The widespread use of fossil fuels significantly alters the reflectivity of clouds and contributes to global climate change. Large-scale soot emissions affect the ability of clouds to reflect a solar radiation, which leads to a decrease in the temperature. Aerosol particles, which are contained in the clouds, increase the proportion of reflected solar radiation and reduce its impact on an Earth’s surface. At the same time, clouds serve as condensation centers that facilitate the formation of water droplets, which also reduces the heating of the lower atmosphere. The result is a significant reduction in surface temperature (Rustad, Huntington & Boone, 2010).
The impact of the gases on a climate change is also proved by the comprehensive studies. The harmful effect of the gases can also be proved by the way of analysis of the chemical composition of the atmosphere in different areas. The team of scientists compared the data collected at weather stations in Oklahoma, where the aerosol concentration is high enough, and in Alaska, where there are almost no emissions, and concluded that the reflectivity of clouds is determined by the difference in the content of aerosols. This is in line with results of computer calculations concerning climate models with different optical characteristics of the atmosphere. These calculations show that there is a broad range of concentrations of aerosols at various locations. According to Professor Hamilton, this study has two important consequences. First, it appears that human activities contribute not only a warming, but also a cooling of the atmosphere. Secondly, as follows from computer calculations, the effect of human activity on the climate is more significant than previously thought (Hamilton, 2008).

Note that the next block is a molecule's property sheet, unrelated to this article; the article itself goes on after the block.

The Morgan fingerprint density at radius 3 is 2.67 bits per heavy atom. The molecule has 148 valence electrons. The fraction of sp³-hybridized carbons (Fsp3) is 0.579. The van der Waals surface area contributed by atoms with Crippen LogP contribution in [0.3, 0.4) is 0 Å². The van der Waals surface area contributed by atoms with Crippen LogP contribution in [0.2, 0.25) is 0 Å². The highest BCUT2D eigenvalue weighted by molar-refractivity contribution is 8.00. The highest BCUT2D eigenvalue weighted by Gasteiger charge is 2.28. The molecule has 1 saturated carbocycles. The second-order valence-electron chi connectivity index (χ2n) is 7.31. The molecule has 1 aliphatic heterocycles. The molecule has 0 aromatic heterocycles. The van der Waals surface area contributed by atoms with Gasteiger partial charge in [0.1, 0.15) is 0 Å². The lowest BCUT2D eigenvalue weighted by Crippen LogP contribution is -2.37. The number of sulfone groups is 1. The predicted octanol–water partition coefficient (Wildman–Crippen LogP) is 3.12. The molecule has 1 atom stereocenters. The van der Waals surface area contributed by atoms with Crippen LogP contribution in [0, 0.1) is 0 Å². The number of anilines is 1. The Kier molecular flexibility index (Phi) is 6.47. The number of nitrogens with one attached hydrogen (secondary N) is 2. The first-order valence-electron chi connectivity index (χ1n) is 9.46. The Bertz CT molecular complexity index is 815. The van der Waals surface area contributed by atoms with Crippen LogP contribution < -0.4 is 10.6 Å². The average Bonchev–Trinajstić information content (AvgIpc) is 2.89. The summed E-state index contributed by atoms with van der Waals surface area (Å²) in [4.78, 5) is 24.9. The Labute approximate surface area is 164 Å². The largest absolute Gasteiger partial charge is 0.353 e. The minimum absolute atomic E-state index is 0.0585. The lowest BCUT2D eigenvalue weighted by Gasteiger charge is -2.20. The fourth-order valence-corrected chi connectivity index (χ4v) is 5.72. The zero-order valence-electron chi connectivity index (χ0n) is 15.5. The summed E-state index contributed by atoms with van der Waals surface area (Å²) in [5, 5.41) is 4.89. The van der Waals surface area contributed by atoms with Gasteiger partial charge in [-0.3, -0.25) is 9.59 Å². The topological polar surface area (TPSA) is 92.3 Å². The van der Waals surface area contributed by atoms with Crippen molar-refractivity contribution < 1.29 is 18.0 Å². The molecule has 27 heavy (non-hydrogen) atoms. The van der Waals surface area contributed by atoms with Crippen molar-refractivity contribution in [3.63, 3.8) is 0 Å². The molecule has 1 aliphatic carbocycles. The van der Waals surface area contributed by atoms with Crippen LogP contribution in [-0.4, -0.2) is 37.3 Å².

In order to disperse the circulated rumors it is extremely necessary to mention that human activities have an extremely negative impact on the Earth’s atmosphere. During the burning process, a lot of chemicals allocate, and their types depend on the combustible material. The effect of these chemical elements differs, but all of them change the climate. Nevertheless, most needs of humanity are satisfied with the use of various types of fuel. Almost all types of transport facilities need petrol or diesel fuel for their work ; factories use the fossil fuel in its production. This fact proves that nowadays, the atmosphere is terribly polluted, and it affects climate. This is why we can observe the enormous weather conditions around the world.
Hamilton, K. (2008). The oil industry and climate change. Greenpeace International, 5 (4), 15-24. Retrieved from
Rustad, L. E., Huntington, T.G. & Boone, R.D. (2010). Controls on soil respiration: Implications for climate change. Biogeochemistry, 48(1), 1-6.